Accepted answer

This worked for me using v2.2: this.point )


This is about as hacky as it comes, and will get slow as hell with alot of points, but it'll work. The general idea is to look through all the points in the series' data until you find the one matching the current point:

tooltip: {
     formatter: function() {
         for(var i=0;i<;i++){
              var item =[i];
              if(item.x == this.x && item.y == this.y)
               return 'point ' + i;
         return 'not found'

Live example:


If you have access to your point then you can simple access, this.point.index or simply this.index if this refers to the point it self to get access to its index,

In my case I always use this because its simpler then @Edgar solution, which is also great.


Sounds like you only need the xAxis value (i.e. time). Use: this.xData.indexOf(point.x)

this.points will be grouped in larger series so would need a deeper search through points[0]...points[n].


This is all that worked for me on Highstock JS v4.2.4:

var index = this.points[0].point.dataGroup.start;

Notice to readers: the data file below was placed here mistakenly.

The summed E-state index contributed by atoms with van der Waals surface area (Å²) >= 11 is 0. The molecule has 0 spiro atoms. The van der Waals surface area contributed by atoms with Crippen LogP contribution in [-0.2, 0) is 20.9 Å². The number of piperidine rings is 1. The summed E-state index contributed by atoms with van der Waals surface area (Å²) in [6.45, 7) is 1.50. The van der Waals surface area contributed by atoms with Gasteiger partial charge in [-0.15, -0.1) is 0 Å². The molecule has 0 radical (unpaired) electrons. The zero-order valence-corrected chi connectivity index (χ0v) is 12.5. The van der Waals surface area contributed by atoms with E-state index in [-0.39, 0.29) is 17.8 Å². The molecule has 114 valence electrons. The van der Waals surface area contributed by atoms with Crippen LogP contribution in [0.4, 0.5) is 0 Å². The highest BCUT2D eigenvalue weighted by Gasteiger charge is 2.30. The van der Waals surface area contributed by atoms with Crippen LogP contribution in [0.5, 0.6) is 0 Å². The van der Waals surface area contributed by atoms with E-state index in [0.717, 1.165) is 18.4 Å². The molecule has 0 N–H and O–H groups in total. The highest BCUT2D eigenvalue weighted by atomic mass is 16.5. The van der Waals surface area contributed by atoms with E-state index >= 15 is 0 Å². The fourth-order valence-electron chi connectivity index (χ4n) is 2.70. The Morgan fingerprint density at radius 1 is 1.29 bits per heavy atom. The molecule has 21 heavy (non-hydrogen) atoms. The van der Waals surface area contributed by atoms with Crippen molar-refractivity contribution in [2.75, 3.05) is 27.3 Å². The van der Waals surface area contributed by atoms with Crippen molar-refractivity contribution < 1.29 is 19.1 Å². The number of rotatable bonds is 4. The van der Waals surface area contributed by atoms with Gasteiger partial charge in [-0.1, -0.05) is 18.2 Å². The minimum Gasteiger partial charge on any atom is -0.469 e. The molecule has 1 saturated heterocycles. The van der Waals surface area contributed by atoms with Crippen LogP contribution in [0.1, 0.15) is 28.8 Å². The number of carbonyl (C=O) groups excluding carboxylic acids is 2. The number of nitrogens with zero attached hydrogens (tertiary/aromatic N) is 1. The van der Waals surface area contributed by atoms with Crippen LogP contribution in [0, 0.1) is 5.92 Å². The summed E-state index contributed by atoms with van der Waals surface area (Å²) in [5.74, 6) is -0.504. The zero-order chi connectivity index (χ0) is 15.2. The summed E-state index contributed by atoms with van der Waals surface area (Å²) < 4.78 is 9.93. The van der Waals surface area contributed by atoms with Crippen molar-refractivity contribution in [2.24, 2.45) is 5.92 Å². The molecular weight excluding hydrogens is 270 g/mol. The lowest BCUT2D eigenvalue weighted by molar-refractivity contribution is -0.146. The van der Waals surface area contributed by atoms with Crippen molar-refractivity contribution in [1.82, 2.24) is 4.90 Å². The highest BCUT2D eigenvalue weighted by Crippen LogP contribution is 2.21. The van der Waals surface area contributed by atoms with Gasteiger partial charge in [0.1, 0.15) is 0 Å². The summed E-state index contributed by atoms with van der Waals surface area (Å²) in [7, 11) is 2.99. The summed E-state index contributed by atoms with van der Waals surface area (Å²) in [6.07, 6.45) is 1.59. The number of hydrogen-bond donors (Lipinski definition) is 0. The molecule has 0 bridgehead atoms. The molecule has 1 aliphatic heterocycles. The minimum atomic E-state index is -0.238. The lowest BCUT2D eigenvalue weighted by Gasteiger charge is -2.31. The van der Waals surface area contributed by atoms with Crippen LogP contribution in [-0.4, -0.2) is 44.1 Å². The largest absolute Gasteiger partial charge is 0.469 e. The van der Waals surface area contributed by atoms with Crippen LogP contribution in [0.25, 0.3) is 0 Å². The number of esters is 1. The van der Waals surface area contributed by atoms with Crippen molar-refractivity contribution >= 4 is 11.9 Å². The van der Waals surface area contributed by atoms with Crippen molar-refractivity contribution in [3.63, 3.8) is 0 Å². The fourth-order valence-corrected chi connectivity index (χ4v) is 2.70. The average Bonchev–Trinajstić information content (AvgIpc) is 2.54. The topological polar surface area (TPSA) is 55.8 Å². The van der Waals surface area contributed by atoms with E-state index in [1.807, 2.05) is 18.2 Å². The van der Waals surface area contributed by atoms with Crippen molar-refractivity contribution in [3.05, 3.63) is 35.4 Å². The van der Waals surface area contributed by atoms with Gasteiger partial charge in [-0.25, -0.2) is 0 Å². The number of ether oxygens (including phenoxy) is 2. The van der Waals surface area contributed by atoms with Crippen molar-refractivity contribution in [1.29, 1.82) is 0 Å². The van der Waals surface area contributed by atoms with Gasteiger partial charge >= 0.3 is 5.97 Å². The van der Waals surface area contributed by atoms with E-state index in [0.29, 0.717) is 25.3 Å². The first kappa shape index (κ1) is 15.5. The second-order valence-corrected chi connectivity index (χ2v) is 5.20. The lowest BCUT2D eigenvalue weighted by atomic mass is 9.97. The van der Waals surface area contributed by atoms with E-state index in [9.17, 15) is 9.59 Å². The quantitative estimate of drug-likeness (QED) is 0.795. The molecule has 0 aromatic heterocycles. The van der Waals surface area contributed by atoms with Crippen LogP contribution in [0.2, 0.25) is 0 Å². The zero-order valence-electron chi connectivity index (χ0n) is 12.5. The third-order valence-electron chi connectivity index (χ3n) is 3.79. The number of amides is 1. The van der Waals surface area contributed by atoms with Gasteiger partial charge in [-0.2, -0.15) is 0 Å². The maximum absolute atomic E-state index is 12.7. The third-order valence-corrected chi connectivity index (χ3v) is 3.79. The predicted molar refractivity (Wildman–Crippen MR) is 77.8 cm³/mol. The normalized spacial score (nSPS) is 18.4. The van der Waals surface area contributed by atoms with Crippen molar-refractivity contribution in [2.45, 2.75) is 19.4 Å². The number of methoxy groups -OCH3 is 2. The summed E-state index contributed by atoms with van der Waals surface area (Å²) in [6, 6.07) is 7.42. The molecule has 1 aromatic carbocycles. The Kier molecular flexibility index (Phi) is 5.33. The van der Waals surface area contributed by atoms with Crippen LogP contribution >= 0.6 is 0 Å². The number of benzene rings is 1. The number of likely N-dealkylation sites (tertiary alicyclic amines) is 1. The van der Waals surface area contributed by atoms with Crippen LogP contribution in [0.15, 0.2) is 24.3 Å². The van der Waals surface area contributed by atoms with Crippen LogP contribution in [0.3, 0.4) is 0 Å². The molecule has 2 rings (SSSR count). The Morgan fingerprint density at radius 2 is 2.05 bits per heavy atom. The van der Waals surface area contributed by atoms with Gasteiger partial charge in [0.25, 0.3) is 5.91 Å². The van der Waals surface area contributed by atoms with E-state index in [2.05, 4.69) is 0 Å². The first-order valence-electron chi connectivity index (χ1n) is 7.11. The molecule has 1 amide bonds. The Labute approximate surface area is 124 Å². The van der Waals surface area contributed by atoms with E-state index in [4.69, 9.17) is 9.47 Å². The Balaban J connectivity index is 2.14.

Since the data is sorted you can use a binary search.

A binary search should perform well even for large number of points (from the wikipedia article: "For example, to search a list of one million items takes as many as one million iterations with linear search, but never more than twenty iterations with binary search."


var bsComparator = function(a, b) {
    if (a.x < b.x) { return -1; }
    if (a.x > b.x) { return 1; }
    return 0;
var binarySearch = function(series_data, point) {
    var low = 0, high = series_data.length - 1,
        i, comparison;
    while (low <= high) {
        i = Math.floor((low + high) / 2);
        comparison = bsComparator(series_data[i], point);
        if (comparison < 0) { low = i + 1; continue; }
        if (comparison > 0) { high = i - 1; continue; }
        return i;
    return null;

tooltip: {
    formatter: function() {
        var pointIndex = binarySearch(, this.point);
        return "Point index: " + pointIndex;

(the binarySearch function above is inspired by


For the record your can do it directly in a nice way

It is store in:



One way is to pre-process the data to contain a property with the index. In the Snow-depth example you could do a preparation like this:

function prepare(dataArray) {
    return (item, index) {
        return {x: item[0], y: item[1], myIndex: index};

to convert the array of [x, y] to be an object like { x: x, y: y, myIndex: i}. Then its easy to pick up that index in the formatter with:

formatter: function() {
     return 'point ' + this.point.myIndex;

Example on jsfiddle

Related Query

More Query from same tag